The price also makes it unlikely to be a large dye transfer; such a print would have cost Eggleston somewhere in 5 figures (in current dollars) to have made. Definitely more than $10,000 (current), $20,000 would be plausible (might be more). Normal rule of thumb in the art/craft business, developed from years spent by many people attending the School of Hard Knocks, is that if your material costs start to exceed 10-20% of your selling price, you're going to be in trouble. So, if this were a mislabeled dye transfer print, it would be something of a bargain. Extremely rare in every respect and very costly to make.

And, since I'm sticking in my $.02 worth ... on the subject of archivality ...

A couple of people have expressed skepticism because the permanance claims are based on extrapolations from existing tests. in that case, you must be skeptical of ALL modern prints, color or black-and-white. Nobody is printing with materials that have been in existence, in their modern formulations, for 100 years. You cannot look at black and white prints from 1900 to guess how long a black-and-white print made today will last. Not without guesswork and extrapolation.

The closest you can come with any modern process is, in fact, dye transfer, where the print materials been essentially unchanged since the late 1940s. That still falls far short of the century mark.

Just saying, folks are entitled to be skeptical of any permanence numbers, because on occasion they have proven wrong, but basing that skepticism on the fact that such claims are made on the basis of accelerated tests is cause to be equally skeptical of any and all media. And although it would seem intuitive that you can have more faith in a material that's been around for 30 years than a half-dozen to last for more than a century, that's not particularly scientifically supportable.

Pay yer money, take yer chance. That's all you can do.

pax \ Ctein
[ Please excuse any word-salad. MacSpeech in training! ]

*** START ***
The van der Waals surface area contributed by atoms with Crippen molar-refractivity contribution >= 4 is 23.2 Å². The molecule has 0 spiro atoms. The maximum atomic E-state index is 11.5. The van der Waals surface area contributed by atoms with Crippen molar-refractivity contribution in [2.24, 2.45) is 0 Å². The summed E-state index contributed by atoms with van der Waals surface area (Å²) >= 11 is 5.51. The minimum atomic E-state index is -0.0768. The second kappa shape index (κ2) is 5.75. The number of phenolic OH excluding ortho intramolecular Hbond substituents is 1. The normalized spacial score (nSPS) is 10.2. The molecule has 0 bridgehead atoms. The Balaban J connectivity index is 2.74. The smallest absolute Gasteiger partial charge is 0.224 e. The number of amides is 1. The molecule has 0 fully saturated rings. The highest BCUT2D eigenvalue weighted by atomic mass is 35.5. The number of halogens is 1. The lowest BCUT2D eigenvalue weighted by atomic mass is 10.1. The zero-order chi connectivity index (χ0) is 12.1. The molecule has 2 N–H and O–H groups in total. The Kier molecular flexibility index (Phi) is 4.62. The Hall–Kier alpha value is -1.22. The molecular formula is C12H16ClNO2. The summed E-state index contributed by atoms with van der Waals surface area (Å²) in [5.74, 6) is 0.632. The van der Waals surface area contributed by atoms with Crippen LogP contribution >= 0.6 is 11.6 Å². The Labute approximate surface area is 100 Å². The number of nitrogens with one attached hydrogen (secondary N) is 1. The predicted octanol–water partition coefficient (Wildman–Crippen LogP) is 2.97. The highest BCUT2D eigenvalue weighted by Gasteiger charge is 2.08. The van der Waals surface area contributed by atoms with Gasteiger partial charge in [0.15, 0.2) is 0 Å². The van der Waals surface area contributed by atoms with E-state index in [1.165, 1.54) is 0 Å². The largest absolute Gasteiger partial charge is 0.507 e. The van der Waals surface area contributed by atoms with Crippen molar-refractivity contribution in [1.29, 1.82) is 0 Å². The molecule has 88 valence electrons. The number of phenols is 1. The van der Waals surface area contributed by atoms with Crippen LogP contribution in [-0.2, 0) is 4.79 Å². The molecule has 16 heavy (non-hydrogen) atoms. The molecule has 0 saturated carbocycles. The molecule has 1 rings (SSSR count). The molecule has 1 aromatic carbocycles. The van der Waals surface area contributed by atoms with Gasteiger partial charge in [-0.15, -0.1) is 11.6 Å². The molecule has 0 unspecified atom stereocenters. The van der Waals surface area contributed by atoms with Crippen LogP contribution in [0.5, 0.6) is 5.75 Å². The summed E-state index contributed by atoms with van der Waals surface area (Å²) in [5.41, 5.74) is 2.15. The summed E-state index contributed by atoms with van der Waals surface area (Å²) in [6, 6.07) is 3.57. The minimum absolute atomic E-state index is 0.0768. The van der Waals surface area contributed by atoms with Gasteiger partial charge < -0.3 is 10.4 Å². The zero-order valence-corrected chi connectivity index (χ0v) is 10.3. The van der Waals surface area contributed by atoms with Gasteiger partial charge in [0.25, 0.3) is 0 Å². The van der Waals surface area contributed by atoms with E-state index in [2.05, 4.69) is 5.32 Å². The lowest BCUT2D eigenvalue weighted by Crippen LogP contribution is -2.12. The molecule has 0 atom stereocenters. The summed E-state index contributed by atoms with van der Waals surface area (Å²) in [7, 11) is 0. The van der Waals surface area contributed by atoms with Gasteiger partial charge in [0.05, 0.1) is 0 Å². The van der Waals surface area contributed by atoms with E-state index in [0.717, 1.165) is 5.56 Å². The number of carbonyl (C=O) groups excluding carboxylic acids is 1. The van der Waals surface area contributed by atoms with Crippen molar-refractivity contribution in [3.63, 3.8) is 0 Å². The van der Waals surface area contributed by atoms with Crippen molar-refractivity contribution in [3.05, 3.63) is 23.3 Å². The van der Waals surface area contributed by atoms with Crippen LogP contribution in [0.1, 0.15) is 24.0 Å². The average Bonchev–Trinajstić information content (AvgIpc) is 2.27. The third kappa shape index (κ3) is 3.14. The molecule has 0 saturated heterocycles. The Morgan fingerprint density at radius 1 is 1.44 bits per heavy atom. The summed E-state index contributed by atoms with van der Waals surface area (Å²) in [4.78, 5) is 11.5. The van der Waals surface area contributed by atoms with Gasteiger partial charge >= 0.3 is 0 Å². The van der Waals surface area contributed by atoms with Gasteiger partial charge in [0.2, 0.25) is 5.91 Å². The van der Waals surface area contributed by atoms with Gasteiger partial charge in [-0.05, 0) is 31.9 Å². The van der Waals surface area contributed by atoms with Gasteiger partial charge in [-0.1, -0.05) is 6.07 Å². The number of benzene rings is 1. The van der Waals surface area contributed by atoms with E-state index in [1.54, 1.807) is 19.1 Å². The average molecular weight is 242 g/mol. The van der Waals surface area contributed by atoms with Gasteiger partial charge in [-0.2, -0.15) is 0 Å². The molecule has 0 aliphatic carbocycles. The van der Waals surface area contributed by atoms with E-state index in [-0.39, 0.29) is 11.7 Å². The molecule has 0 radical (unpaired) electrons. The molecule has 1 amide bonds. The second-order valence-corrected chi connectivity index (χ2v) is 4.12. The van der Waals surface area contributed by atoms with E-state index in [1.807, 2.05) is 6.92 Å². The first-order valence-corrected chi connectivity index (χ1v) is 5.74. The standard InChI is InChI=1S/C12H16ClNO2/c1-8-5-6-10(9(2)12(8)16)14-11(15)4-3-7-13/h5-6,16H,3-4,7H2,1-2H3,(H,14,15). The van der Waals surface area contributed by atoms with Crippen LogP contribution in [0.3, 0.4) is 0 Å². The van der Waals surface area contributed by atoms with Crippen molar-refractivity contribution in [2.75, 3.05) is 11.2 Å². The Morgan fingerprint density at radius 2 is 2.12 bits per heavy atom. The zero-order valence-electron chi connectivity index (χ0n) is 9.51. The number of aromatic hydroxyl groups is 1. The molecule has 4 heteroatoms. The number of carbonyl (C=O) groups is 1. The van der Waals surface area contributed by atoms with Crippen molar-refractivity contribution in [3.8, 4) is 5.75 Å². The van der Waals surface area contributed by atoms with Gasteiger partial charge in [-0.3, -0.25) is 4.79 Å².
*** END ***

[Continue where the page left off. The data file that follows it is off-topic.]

-- Ctein's Online Gallery http://ctein.com 
-- Digital Restorations http://photo-repair.com 

The dye in 'dye transfer' is such a giveaway.

I used to buy UltraStable in rolls and cut them up. Can't remember the width (maybe 24" or wider) but I don't think these were the widest available. You can see pictures of the manufacturing on page 51 of Henry Wilhelm's The Permanence and Care of Color Photographs, now a free download from the WIR site. If the Eggleston is a new edition, it's unlikely to be UltraStable as I don't think the materials are available any more. Hence you see Tod coating his own in the linked videos. If you do so and have your own imagesetter (probably pick one up cheap now) the material cost per print would actually be quite reasonable. Not a process for churning out prints though.

1) perhaps "untitled," but this photo is captioned "Jackson, Mississippi" in William Eggleston's Guide.
2) I saw a dye transfer print of one of the photos from the Guide - page 54, "Near Minter City and Glendora, Mississippi" - and I was shocked to see that one of the upper corners was faded to magenta. I only know that photo from the book, and I like it, but that print was horrible. How could a dye transfer print have gone so wrong? Any chance I was actually seeing some early experiment in inkjet that had failed?